1. The primary objective of this investigation is to evaluate the effectiveness of Naproxen in preventing radiographically detected heterotopic ossification following hip arthroscopy for the treatment of femoroacetabular impingment
2. Document potential complications associated with NSAID therapy in the postoperative period including GI upset, GI bleed, femoral neck fractures
3. Classify the extent of HO when present following hip arthroscopy
4. Investigate functional clinical outcomes such as hip range of motion, pain, and need for repeat surgery of heterotopic bone formation following hip arthroscopy
Heterotopic bone formation (HO) is a potentially serious complication of hip surgery. HO, defined as the formation of normal bone in an abnormal soft tissue location, results from alteration in the normal regulation of skeletogenesis. Although most patients remain asymptomatic despite HO development , two articles that included 10,826 patients from 37 studies suggest HO may be associated with substantial compromise of function and range of motion even at low grades [Vavken 10, 22]. In a large pooled incidence study, HO was estimated to be 43% in 59,121 patients undergoing total hip arthroplasty, and 51% in 998 patients after acetabular trauma [Neal, Brue]. Few studies have reported on the incidence of HO following hip arthroscopy. However, HO is an increasingly reported complication of arthroscopic treatment for femoroacetabular impingement (FAI). In a comparison of complications following arthroscopic treatment of FAI in 8 case-series, ectopic ossification occurred in up to 6% of cases and accounted for 10 of the 19 reported complications [Gedouin]. Additionally, one recent study reported an HO incidence of 33% following hip arthroscopy in patients not prophylaxed with NSAID therapy. In our experience, HO occurs at a comparable or higher rate of 10% in those undergoing this procedure. The formation of ectopic ossification is triggered as a result of muscle damage during introduction of hip portals and is potentially augmented by seeding of bone shavings in the soft tissues created during burring of the femoral neck. Prophylaxis of HO targets the biochemical mechanisms of heterotopic bone formation by: 1) Disrupting inductive signaling pathways, 2) Altering osteoprogenitor cells in target tissues, and 3) Modifying the environment conductive to formation of heteroptic bone. The two mainstays of therapy are low dose radiation treatment and non-steroidal anti-inflammatory medications (NSAIDs). The efficacies of these treatments were found to be equivalent by Burd et al in 166 randomized patients [Burd]. However, NSAID therapy was shown to be considerably more cost effective with lower rates of morbidity. Large randomized studies have subsequently shown large reductions in the incidence of HO using NSAID therapy in the perioperative period. The Cochrane review of 16 randomized trials in 5000 patients found one-half to two-thirds reduction in HO with indomethacin. Even less potent NSAID therapy has been effective in reducing rates of HO. Fransen et al reported a 30% reduction in HO during the HIPAID trial comparing perioperative ibuprofen with placebo in nearly 1000 patients. We hypothesize that NSAID prophylaxis of HO may have a role in hip arthroscopy for the treatment of femoroacetabular impingement. All NSAIDs tested, with the exception of aspirin, have resulted in significant decreases in the incidence of HO following hip surgery including less potent regimens such as ibuprofen 1200 mg/day [Fransen]. Naprosyn offers the advantage of twice daily dosing with similar potency to ibuprofen. It is readily available and inexpensive. Furthermore, in an unpublished series of 50 patients prescribed naprosyn following hip arthroscopy for FAI, we have had no cases of HO at 6 month follow up compared to a 5-10% rate in patients who received no prophylaxis. We propose testing our hypothesis that perioperative naproxen will reduce the incidence of HO following hip arthroscopy for femoroacetabular impingement in a placebo controlled, double-blinded, randomized controlled trial.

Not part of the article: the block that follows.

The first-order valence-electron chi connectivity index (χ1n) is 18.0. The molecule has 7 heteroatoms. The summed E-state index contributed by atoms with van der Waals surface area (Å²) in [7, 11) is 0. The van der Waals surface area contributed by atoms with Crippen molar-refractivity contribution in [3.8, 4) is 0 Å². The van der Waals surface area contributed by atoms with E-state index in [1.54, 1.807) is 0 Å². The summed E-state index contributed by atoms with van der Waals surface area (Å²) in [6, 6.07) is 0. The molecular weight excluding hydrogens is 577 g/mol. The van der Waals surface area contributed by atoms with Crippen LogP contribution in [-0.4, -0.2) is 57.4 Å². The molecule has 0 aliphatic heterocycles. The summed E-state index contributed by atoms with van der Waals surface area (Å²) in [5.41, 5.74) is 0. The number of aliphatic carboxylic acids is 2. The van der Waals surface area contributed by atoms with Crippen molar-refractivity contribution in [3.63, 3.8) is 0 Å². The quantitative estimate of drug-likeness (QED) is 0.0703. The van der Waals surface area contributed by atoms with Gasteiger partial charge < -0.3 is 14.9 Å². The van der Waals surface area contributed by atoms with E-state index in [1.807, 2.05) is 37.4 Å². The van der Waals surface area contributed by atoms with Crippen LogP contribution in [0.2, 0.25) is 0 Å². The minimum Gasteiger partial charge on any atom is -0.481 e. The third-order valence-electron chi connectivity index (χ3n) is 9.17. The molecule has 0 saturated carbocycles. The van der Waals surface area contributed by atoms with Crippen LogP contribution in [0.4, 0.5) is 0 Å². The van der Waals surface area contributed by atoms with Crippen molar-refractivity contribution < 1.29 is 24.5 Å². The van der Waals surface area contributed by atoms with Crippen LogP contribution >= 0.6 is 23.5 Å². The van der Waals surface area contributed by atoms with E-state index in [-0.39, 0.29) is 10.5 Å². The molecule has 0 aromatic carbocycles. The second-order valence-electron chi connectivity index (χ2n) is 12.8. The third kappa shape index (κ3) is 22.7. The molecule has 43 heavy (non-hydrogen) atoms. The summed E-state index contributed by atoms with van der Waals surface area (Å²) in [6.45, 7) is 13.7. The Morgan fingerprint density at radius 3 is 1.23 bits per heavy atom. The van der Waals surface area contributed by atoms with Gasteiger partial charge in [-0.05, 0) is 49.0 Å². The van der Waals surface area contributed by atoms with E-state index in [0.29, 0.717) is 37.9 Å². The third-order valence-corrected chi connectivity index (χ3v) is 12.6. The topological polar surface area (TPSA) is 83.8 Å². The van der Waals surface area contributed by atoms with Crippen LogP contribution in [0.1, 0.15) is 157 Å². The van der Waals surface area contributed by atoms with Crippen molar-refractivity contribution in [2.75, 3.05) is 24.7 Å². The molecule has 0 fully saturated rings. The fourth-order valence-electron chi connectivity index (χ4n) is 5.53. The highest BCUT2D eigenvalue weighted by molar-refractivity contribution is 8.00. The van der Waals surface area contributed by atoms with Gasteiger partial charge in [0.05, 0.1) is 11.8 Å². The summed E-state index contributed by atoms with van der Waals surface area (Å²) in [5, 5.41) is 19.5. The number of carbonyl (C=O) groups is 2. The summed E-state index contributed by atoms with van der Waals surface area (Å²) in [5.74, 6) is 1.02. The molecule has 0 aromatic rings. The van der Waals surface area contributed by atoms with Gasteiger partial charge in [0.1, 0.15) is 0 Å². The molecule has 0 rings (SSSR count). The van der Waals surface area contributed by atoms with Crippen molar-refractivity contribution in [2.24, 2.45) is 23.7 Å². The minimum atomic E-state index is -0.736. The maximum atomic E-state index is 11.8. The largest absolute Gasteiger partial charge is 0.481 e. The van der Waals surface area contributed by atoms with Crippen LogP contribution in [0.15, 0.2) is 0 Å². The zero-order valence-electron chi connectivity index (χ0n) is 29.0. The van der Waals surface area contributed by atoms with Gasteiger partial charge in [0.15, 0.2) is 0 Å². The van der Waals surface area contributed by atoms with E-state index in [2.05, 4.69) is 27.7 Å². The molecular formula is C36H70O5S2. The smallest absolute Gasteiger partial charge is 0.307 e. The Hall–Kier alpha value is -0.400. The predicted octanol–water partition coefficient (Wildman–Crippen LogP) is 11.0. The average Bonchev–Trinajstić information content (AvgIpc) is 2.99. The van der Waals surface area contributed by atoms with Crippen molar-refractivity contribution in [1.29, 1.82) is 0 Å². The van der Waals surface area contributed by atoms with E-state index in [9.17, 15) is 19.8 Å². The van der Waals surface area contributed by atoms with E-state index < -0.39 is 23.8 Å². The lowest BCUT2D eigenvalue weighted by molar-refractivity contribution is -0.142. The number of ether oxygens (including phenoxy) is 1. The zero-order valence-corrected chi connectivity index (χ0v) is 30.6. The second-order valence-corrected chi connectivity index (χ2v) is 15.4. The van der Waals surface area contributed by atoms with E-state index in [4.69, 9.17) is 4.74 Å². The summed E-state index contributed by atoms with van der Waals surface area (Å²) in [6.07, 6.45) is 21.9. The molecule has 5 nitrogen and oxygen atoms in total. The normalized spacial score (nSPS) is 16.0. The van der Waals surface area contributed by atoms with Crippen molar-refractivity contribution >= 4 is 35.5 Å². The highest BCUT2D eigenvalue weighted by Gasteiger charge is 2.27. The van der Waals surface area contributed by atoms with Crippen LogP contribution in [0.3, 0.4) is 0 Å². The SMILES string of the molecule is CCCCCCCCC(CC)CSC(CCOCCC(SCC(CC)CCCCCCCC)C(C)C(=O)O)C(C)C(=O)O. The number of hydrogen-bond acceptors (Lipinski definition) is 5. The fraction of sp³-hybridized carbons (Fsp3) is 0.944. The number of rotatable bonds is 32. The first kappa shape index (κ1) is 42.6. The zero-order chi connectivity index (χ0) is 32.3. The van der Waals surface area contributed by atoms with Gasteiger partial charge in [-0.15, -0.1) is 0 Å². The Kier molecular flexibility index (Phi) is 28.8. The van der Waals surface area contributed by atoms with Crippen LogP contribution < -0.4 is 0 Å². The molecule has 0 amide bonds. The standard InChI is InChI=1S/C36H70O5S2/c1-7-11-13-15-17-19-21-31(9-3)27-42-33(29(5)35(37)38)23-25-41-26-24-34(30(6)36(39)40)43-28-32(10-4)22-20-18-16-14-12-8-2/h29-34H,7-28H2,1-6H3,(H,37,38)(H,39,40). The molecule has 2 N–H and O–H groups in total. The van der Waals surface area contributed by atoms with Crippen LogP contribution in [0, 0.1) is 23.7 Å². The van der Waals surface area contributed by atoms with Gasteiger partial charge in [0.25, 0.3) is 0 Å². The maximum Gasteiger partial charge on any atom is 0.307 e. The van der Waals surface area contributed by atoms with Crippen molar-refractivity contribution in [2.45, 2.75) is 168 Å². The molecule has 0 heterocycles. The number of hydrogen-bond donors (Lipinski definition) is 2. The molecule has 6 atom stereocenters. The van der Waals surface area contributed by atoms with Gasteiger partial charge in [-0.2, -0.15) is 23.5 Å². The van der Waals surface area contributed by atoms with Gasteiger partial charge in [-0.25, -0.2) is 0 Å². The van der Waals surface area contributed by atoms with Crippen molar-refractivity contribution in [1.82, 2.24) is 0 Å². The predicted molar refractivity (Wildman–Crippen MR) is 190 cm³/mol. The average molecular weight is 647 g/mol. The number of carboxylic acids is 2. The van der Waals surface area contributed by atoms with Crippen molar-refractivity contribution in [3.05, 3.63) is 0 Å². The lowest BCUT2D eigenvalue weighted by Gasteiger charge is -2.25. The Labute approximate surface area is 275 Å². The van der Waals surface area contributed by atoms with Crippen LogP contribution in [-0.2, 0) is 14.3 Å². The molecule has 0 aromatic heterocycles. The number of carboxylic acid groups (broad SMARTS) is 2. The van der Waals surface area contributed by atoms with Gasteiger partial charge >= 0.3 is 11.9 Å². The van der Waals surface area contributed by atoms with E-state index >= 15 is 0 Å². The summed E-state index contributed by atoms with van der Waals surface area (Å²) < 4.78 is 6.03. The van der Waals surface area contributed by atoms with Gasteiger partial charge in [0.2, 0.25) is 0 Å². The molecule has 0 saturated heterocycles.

Principal Investigator: Stephen Aoki
Department: Orthopedic Surgery